Although Irritable Bowel Syndrome (IBS) is the most common diagnosis given by gastroenterologists, the exact causes of irritable bowel syndrome still remain unclear.
Good news is, extensive research continues to persist progressively into the causes of IBS, and a number of contributing factors have been identified as potential causes, acting together to bring about IBS symptoms.
1. Stress & Anxiety Can Cause IBS
Surprise, surprise! Whether you have IBS or not, the reality is that when you find yourself consumed with worries about your finances, health, finding a job, relationships, project deadlines, and so forth, you are stressing. The negative emotion of bad stress becomes a problem for the body if it persists. It can cause the production of stress hormones including corticosteroids, which can accelerate or restrict the movement of waste through the colon.
Let’s take on eating habits for a moment. Depending on what you eat, when you eat, how much you eat, how often you eat during times of stress, will impact your bowel movement in some capacity. For example, busy, stressed people tend to skip meals or eat on the go which is not good for proper digestion. They often times maintain a fast food diet of too much meat and fats, and not enough organic fruit, vegetables and fiber. They also have a tendency to withhold bowel movements to make it through a meeting or a deadline. As a result, they may experience bloating, gas, constipation or diarrhea, all of which are common symptoms of IBS. Sound familiar?
2. Dietary Issues and Lifestyle Habits Can Cause IBS
Dietary issues and lifestyle habits include intolerance’s for certain foods like lactose and fructose, the amount of fiber consumed, eating gas producing foods, overeating, starvation, fasting, not chewing properly, consuming foods with extreme temperatures (such as ice-cold water and steaming hot soup, in the same meal), skipping meals, having meals at unusual times like late at night, eating foods high in fat (red meats, fried foods, dairy products), eating foods high in refined sugars and sweeteners, and not drinking enough water a day.
This being a partial list, understand that all these dietary issues and habits referenced here can potentially cause or contribute toward developing more symptoms, unless you choose to maintain a proper IBS diet.
3. Use of Antibiotics Can Cause IBS
In order to maintain digestive balance, it is important to preserve the “good” bacteria in the gut. It has been reported that the use of antibiotics can potentially cause some level of diarrhea (predominant IBS symptom) in patients. When using antibiotics, not only are the “bad” bacteria being killed off, but also the “good” bacteria in the digestive system.
If you are taking antibiotics, I highly recommend taking a probiotic supplement. Probiotics are living microorganisms that assist your body in maintaining natural balance. They can be delivered in a number of ways, but most often are found in live fruits and vegetables, liquid or capsule forms, and in natural yogurt products. One of their most popular functions is the promotion of intestinal balance and general digestive health, which means they also make a great compliment to your colon cleansing routine.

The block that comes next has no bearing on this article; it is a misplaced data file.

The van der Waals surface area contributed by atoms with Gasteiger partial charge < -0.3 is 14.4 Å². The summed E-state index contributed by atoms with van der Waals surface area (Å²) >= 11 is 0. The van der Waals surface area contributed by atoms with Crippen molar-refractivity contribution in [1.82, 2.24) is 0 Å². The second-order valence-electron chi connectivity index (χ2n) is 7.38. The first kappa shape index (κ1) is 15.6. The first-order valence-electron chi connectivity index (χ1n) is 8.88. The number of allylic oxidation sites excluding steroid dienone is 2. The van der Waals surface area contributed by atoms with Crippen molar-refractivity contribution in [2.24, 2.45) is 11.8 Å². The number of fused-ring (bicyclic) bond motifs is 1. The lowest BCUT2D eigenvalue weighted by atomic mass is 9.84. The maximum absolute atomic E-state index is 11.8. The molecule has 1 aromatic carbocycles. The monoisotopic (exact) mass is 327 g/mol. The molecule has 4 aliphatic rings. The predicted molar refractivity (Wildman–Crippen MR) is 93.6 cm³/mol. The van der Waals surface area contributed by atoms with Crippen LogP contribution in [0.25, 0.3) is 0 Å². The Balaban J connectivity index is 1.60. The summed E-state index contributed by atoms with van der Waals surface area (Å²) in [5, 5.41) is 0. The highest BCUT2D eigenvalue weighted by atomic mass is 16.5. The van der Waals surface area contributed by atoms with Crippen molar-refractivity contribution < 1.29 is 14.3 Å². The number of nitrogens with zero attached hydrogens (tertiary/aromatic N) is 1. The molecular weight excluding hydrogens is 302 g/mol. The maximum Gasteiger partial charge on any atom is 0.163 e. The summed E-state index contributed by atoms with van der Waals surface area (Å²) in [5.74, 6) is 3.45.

4. Alcohol & Caffeine Abuse Can Cause IBS
Alcohol and caffeinated drinks are another common cause of IBS because they act as bowel stimulants. When consumed excessively, these bowel stimulants can trigger IBS symptoms of diarrhea and constipation. If you are suffering from Irritable bowel syndrome, it would be best to stay away from these drinks.
5. Brain-Gut Chemical Imbalance Can Cause IBS
The brain and gut are in perpetual back and forth communication, intimately connected by nerve cells using serotonin. Serotonin is a neurotransmitter that controls sleep, depression, memory, and other neurological processes important in the brain. Therefore, it is important to consume foods that boost your brain power because they keep your arteries clear and boost serotonin levels.
When serotonin levels are abnormal in the gut, it can result in constipation or diarrhea. This depends on whether there is too much serotonin (too much serotonin will lead to diarrhea) or too little (too little serotonin will lead to constipation). According to the National Digestive Diseases Information Clearing House (NDDIC), recent research has reported that serotonin is linked with normal gastrointestinal (GI) functioning:
“Ninety-five percent of the serotonin in your body is located in the GI tract, and the other 5 percent is found in the brain. Cells that line the inside of the bowel work as transporters and carry the serotonin out of the GI tract. People with IBS, however, have diminished receptor activity, causing abnormal levels of serotonin to exist in the GI tract. As a result, they experience problems with bowel movement, motility, and sensation—having more sensitive pain receptors in their GI tract.”
Maintain a proper IBS diet, stress less, avoid IBS trigger foods, increase your water intake (pure water, not tap water), exercise regularly, and consume a nutritious organic diet, take a good probiotic supplement and use a safe and natural oxygen based intestinal cleanser to keep your bowels moving regularly.
-Dr. Edward F. Group III, DC, ND, DACBN, DABFM
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